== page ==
Director: Norman Jewison
Costume Designer: Alan Levine

Background

Happy birthday to the great Sidney Poitier, born 92 years ago today on February 20, 1927. The actor’s personal favorite among his prolific filmography is In the Heat of the Night, which won the Academy Award for Best Picture in 1967, a year that found him pulling off a peerless hat trick that included that film as well as Guess Who’s Coming to Dinner? and To Sir, with Love. Continue reading

Lassiter: Tom Selleck’s Gray Tweed and Argyle

Tom Selleck as Nick Lassiter in Lassiter (1984)

Tom Selleck as Nick Lassiter in Lassiter (1984)

Vitals

Tom Selleck as Nick Lassiter, debonair jewel thief

London, June 1939

Film: Lassiter
Release Date: February 17, 1984
Director: Roger Young
Costume Designer: Barbara Lane

Background

Happy birthday, Tom Selleck!

On the actor’s 74th birthday, I’m responding to a frequent request from a fellow Tom who kindly brought my attention to Selleck’s pre-World War II style in the little-known 1984 caper film Lassiter, made during the actor’s Magnum P.I. heyday. Selleck starred as the title character, Nick Lassiter, a daring and debonair jewel thief in the tradition of David Niven’s “Phantom” from the Pink Panther series with a twist of Indiana Jones… perhaps to make up for the fact that Selleck had turned down Raiders of the Lost Ark before Harrison Ford made the iconic role his own.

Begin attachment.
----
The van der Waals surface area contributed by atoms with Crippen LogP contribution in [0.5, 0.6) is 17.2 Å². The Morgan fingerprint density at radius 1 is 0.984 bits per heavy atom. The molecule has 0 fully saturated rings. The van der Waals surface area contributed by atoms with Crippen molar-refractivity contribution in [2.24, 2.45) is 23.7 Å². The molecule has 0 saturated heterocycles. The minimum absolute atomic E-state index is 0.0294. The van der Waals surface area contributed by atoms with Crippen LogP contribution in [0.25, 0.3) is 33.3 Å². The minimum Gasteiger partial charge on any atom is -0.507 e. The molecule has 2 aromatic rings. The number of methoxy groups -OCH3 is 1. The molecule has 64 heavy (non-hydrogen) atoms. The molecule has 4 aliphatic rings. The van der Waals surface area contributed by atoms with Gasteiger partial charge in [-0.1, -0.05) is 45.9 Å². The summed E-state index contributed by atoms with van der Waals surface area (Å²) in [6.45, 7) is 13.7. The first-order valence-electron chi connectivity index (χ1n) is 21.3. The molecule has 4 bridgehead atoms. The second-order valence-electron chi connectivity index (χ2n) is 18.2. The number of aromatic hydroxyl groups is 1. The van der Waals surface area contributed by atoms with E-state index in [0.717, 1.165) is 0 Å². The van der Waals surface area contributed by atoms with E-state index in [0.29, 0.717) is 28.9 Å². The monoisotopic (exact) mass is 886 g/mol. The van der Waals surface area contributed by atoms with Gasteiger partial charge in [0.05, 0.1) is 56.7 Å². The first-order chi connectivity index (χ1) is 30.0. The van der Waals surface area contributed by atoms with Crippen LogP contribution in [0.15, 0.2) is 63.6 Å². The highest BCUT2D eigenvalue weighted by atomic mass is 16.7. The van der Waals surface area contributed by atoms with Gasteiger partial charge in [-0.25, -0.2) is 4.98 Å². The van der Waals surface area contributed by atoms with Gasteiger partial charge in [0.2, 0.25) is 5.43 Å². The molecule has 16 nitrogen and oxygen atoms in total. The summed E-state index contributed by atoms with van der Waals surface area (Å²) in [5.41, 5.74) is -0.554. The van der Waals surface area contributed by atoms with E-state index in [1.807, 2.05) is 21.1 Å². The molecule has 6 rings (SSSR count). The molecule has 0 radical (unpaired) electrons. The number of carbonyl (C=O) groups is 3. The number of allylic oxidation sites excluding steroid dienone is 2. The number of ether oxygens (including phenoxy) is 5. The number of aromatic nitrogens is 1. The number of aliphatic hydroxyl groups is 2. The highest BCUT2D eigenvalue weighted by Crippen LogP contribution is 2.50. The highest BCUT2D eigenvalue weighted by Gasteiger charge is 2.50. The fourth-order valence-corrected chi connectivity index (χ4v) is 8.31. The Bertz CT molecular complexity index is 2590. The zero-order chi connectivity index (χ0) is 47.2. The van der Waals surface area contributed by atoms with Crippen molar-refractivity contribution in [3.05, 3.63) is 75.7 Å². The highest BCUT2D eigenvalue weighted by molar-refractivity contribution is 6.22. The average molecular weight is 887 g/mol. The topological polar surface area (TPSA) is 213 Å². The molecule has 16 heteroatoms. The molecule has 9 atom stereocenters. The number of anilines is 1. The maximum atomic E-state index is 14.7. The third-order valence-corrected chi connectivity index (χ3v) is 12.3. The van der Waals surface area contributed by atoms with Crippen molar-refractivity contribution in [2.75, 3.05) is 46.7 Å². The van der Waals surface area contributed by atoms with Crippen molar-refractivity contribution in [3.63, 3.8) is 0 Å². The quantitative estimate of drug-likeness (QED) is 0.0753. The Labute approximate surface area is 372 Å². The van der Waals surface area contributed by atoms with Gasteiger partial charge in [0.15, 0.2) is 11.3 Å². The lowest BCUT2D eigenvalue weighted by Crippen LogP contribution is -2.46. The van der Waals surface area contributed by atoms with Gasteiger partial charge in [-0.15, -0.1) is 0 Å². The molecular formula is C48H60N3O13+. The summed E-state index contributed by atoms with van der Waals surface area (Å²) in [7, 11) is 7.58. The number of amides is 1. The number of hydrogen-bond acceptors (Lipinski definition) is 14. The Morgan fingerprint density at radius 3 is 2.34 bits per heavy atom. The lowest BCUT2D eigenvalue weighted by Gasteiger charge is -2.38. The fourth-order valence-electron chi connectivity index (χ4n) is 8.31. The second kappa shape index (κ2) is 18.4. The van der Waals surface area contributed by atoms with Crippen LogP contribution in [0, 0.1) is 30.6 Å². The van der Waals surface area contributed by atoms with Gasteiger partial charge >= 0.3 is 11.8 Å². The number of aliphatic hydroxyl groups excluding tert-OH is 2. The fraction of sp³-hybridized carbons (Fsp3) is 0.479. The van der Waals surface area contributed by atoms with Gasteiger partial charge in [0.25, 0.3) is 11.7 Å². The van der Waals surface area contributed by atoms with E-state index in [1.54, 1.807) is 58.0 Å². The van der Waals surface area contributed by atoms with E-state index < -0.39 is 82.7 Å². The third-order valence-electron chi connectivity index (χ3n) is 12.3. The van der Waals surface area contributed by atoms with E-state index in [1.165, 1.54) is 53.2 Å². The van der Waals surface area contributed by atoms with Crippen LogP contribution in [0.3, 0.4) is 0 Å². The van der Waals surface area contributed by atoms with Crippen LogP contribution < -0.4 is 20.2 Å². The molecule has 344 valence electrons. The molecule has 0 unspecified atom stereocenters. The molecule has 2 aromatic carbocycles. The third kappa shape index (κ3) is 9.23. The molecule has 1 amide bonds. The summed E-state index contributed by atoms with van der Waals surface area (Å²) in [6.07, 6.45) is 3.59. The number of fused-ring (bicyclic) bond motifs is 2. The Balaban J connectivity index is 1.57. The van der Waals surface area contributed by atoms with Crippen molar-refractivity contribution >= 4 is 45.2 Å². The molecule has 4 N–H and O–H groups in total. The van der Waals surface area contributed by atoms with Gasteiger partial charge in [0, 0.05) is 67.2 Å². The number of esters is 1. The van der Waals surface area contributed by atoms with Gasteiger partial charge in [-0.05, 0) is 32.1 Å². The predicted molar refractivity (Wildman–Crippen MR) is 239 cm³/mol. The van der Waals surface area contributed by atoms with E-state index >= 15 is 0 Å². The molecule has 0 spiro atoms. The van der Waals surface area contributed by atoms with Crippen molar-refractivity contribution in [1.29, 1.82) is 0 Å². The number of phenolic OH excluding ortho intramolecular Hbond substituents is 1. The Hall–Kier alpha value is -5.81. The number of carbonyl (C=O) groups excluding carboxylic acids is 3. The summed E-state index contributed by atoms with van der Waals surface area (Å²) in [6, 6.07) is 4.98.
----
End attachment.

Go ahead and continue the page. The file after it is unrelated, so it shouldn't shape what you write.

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Michael Corleone’s Black New Year’s Eve Suit

Al Pacino as Michael Corleone in The Godfather Part II (1974)

Al Pacino as Michael Corleone in The Godfather Part II (1974)

Vitals

Al Pacino as Michael Corleone, cold and calculating Mafia boss

Havana, New Year’s Eve 1958

Film: The Godfather Part II
Release Date: December 12, 1974
Director: Francis Ford Coppola
Costume Designer: Theadora Van Runkle

Background

Happy New Year’s Eve!

On this transitional #MafiaMonday, we transport back 60 years to New Year’s Eve 1958, a tumultuous night in world history as armed rebels connected to the vanguard 26th of July Movement overthrew Cuba’s incumbent president Fulgencio Batista, ending the five-year Cuban Revolution and establishing a communist government under the movement’s leader Fidel Castro.

“Gentlemen, to a night in Havana! Happy New Year… Feliz Año Nuevo!” toasts a gregarious Fredo Corleone (John Cazale) as he holds court in the Cuban capital with a bevy of politicians and his brother, taciturn and thoughtful mob boss Michael (Al Pacino). Continue reading